Size does matter when it comes to discrimination

Discrimination
is widely held to be valid as long as it is not based on race, sex or
disability. But ‘fattism’ can still lead to costly discrimination claims for
employers

Health club chain Fitness First recently suffered a PR disaster, when an
internal e-mail was leaked to the press. It has also raised some interesting
legal questions.

In the e-mail, HR director Lisa Somerville wrote: "Mike Balfour has
asked me to remind you that uniforms should not be requested over a size 16 as
this is adding considerable costs on to our merchandising budget… as we are a
health club promoting weight loss, please consider the impact of having larger
employees (both men and women!)… We are not asking you to have a
discriminatory recruitment policy but Mike has asked me to make you subtly
aware of the situation!"

It could be argued there is nothing unlawful about a ‘fattist’ employment
policy, and that employers can discriminate provided it is not on the grounds
of race, sex or disability. If a health club wants to employ slim people to
project the best image to its clients, then why not?

Unfortunately, employment law is never that straightforward. It is easy to
assume that if a decision is not directly influenced by a person’s race, sex or
disability it is not unlawful discrimination. In fact, it is possible to be
guilty of indirect discrimination if a ‘requirement or condition’ is applied
that has a disproportionate effect on a certain group.

Here, it could be said that this policy indirectly discriminates against
women, because its operation affects them more adversely. Recent studies by
Michigan University show the career progression of women is more closely linked
to their weight than it is with men.

An applicant could also claim for indirect race discrimination based on the
comparative weight of different nationalities and, of course, morbid obesity
can be viewed as a disability under the Disability Discrimination Act.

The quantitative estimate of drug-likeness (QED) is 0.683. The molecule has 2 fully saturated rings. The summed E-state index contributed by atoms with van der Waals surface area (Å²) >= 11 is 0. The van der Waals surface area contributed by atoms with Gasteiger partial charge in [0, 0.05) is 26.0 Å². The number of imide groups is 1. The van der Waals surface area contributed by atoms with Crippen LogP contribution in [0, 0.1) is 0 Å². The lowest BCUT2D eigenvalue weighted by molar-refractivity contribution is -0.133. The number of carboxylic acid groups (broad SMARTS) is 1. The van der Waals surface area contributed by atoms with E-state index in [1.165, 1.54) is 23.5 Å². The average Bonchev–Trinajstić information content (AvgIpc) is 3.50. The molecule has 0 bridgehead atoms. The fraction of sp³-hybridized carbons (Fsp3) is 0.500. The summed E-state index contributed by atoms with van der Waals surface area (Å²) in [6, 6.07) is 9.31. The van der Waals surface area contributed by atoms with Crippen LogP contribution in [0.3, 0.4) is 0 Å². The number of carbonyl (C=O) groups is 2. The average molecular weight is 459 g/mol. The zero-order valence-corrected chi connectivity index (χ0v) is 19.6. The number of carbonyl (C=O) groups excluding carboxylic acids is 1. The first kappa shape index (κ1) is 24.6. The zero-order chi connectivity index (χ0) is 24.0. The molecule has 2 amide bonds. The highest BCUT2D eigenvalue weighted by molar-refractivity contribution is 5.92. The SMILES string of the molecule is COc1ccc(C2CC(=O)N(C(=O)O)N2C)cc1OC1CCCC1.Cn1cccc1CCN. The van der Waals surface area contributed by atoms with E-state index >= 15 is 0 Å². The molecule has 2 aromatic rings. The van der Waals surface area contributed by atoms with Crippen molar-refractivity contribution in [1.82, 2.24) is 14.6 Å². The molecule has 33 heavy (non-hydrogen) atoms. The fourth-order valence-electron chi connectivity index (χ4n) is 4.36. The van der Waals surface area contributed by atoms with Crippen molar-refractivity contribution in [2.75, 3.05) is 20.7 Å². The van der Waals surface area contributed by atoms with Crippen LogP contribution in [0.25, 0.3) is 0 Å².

Such claims would only succeed if convincing evidence of disproportionate
impact could be produced. However, discrimination claims can arise from the
most seemingly innocuous facts.

The scope of discrimination law will soon be broadened by the European
Framework Directive for Equal Treatment. This will outlaw discrimination on the
grounds of sexual orientation, religion and age.

In this case, it may be possible to defend a claim on the grounds of
justification – but only if it objectively showed that being a certain weight
was a genuine job requirement, or in the case of disability, that it was not
possible to make reasonable adjustments.

This may (or may not) be the case for personal trainers – but what about
receptionists, cleaners, and anyone else who doesn’t need to be fit to do their
job? If it is solely related to the chain’s public image, this is unlikely to
be sufficient justification.

By Paul White Senior associate,
Stephenson Harwood

Key points

– Think laterally – staff will find creative ways to make their
claims, so out-wit them first

– Be particularly aware of indirect discrimination and changes
to discrimination law

– Minimise recruitment practices which are not directly
relevant to the positions being filled

– Be careful what you say in workplace e-mails

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